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Re: [dinosaur] 2016 in paleontology + Dippy's last days in London + burrows around Omeisaurus + more

Tim Williams <tijawi@gmail.com> wrote:

> These two 2016 publications weren't included in the list, despite
> having a major impact on how we view the origin(s) of flight in
> theropod dinosaurs:
> Dececchi et al. (2016) The wings before the bird: an evaluation of
> flapping-based locomotory hypotheses in bird antecedents. PeerJ
> 4:e2159; DOI 10.7717/peerj.2159
> Domyan et al. (2016) Molecular shifts in limb identity underlie
> development of feathered feet in two domestic avian species. eLife
> 2016;5:e12115. DOI: 10.7554/eLife.12115

While you may find them interesting or even important, it's hard to fault a brief overview of last year's paleo highlights for not including them. For starters, Domyan et al. (2016) is not even a paleontological paper, and it has very little to say about the origin of flight – it deals with the topic in a single paragraph, which seems to be more of an afterthought in an otherwise solid piece of evo-devo research.

The Dececchi et al. paper is obviously more relevant in this respect, but I still think you are overhyping it by suggesting that it had "a major impact on how we view the origin(s) of flight in theropod dinosaurs". It might well prove to have such an impact in the future, but right now, less than six months after it was published, it's just too early to say. For what it's worth, a recent review of avian evolution (Mayr 2016) accepts and reiterates Senter's (2006) conclusion that flapping flight was biomechanically impossible for early birds, mentions "[t]he physical and biological implausibility of a strict 'ground-up' origin of flight" (p. 39), and presents a stationary leaping take-off as a highly derived locomotory mode associated with a complex of pectoral girdle and wing adaptations that is unique to a couple of deeply nested neornithine lineages. Based on that alone, I don't think the debate is going away anytime soon.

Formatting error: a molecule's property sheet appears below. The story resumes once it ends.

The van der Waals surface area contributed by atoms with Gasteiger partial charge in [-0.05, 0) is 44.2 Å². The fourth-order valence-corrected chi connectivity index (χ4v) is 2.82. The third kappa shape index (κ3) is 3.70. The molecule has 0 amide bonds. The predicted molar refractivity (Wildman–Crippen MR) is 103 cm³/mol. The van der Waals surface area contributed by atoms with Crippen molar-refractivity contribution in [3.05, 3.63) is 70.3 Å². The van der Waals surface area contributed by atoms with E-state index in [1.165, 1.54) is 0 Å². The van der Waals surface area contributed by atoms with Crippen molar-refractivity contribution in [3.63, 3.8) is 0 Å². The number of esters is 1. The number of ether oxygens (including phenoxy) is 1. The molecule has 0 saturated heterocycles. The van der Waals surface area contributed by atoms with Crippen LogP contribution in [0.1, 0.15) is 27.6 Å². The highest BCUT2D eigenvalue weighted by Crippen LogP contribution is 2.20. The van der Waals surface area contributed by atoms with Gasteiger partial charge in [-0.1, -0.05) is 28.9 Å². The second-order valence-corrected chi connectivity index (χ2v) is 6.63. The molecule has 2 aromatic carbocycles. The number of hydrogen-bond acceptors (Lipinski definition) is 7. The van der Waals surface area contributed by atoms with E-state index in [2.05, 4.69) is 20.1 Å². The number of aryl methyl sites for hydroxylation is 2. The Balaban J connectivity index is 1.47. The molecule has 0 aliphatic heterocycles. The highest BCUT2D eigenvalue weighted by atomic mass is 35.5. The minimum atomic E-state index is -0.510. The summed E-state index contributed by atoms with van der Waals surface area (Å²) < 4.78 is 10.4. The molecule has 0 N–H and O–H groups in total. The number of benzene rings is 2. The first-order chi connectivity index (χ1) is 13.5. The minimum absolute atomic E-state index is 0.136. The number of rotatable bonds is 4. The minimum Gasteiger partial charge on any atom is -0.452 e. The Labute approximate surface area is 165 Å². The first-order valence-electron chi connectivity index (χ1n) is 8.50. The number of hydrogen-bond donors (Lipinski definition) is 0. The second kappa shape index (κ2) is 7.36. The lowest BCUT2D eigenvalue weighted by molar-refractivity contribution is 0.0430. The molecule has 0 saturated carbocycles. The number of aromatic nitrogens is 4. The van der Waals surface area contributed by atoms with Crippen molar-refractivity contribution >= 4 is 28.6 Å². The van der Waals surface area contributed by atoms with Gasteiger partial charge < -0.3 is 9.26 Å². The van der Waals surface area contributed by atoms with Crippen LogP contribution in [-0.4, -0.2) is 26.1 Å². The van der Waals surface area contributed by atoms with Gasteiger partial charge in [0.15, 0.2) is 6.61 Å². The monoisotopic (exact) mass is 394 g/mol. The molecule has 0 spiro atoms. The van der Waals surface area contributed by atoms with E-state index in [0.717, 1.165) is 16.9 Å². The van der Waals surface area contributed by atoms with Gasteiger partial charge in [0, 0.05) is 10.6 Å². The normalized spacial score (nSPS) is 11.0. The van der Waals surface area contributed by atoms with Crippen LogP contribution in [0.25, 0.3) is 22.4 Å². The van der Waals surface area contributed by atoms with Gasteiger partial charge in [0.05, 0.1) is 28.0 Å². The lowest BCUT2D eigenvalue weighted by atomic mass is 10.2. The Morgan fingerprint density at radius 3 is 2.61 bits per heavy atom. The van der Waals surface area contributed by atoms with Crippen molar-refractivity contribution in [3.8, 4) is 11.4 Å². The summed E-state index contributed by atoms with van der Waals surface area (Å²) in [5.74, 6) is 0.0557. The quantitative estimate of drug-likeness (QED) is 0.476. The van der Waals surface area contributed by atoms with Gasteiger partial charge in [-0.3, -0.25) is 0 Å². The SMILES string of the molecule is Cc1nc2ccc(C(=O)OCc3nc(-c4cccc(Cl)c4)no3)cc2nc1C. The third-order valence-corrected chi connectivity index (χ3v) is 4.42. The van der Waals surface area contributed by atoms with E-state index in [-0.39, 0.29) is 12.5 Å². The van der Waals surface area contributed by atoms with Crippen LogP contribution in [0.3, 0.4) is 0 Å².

Mayr G 2016 Avian Evolution: The Fossil Record of Birds and its Paleobiological Significance. Chichester, UK: John Wiley & Sons

Senter P 2006 Scapular orientation in theropods and basal birds, and the origin of flapping flight. Acta Palaeont Pol 51(2): 305–13

David Černý